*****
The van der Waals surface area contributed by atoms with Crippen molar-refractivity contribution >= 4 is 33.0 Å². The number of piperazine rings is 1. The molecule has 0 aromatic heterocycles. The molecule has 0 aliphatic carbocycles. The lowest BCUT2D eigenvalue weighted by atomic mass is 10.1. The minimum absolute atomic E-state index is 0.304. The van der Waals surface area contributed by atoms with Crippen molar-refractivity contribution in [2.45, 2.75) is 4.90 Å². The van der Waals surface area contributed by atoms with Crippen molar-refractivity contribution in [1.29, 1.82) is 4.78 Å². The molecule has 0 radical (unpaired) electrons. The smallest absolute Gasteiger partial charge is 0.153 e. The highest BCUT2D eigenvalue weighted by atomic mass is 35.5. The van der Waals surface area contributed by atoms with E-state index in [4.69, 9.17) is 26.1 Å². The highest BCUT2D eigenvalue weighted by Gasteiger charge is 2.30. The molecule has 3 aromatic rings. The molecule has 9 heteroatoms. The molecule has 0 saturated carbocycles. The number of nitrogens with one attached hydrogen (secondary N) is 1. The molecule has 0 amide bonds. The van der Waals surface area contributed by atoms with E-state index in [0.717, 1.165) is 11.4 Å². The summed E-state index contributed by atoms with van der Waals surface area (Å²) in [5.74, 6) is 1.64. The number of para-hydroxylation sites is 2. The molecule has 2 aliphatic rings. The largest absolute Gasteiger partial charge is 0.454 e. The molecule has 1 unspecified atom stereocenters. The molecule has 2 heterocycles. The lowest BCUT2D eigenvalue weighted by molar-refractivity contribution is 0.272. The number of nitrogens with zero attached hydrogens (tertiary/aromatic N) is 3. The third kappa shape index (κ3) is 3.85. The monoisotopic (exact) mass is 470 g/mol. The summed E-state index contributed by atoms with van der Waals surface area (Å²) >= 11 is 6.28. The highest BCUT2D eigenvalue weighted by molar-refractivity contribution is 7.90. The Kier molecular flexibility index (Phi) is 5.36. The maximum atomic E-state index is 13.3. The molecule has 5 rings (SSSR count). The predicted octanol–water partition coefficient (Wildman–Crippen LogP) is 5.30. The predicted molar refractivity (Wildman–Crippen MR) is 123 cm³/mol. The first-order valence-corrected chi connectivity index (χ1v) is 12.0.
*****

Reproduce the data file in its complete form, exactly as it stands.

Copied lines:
The van der Waals surface area contributed by atoms with Crippen molar-refractivity contribution >= 4 is 33.0 Å². The number of piperazine rings is 1. The molecule has 0 aromatic heterocycles. The molecule has 0 aliphatic carbocycles. The lowest BCUT2D eigenvalue weighted by atomic mass is 10.1. The minimum absolute atomic E-state index is 0.304. The van der Waals surface area contributed by atoms with Crippen molar-refractivity contribution in [2.45, 2.75) is 4.90 Å². The van der Waals surface area contributed by atoms with Crippen molar-refractivity contribution in [1.29, 1.82) is 4.78 Å². The molecule has 0 radical (unpaired) electrons. The smallest absolute Gasteiger partial charge is 0.153 e. The highest BCUT2D eigenvalue weighted by atomic mass is 35.5. The van der Waals surface area contributed by atoms with E-state index in [4.69, 9.17) is 26.1 Å². The highest BCUT2D eigenvalue weighted by Gasteiger charge is 2.30. The molecule has 3 aromatic rings. The molecule has 9 heteroatoms. The molecule has 0 saturated carbocycles. The number of nitrogens with one attached hydrogen (secondary N) is 1. The molecule has 0 amide bonds. The van der Waals surface area contributed by atoms with E-state index in [0.717, 1.165) is 11.4 Å². The summed E-state index contributed by atoms with van der Waals surface area (Å²) in [5.74, 6) is 1.64. The number of para-hydroxylation sites is 2. The molecule has 2 aliphatic rings. The largest absolute Gasteiger partial charge is 0.454 e. The molecule has 1 unspecified atom stereocenters. The molecule has 2 heterocycles. The lowest BCUT2D eigenvalue weighted by molar-refractivity contribution is 0.272. The number of nitrogens with zero attached hydrogens (tertiary/aromatic N) is 3. The third kappa shape index (κ3) is 3.85. The monoisotopic (exact) mass is 470 g/mol. The summed E-state index contributed by atoms with van der Waals surface area (Å²) >= 11 is 6.28. The highest BCUT2D eigenvalue weighted by molar-refractivity contribution is 7.90. The Kier molecular flexibility index (Phi) is 5.36. The maximum atomic E-state index is 13.3. The molecule has 5 rings (SSSR count). The predicted octanol–water partition coefficient (Wildman–Crippen LogP) is 5.30. The predicted molar refractivity (Wildman–Crippen MR) is 123 cm³/mol. The first-order valence-corrected chi connectivity index (χ1v) is 12.0.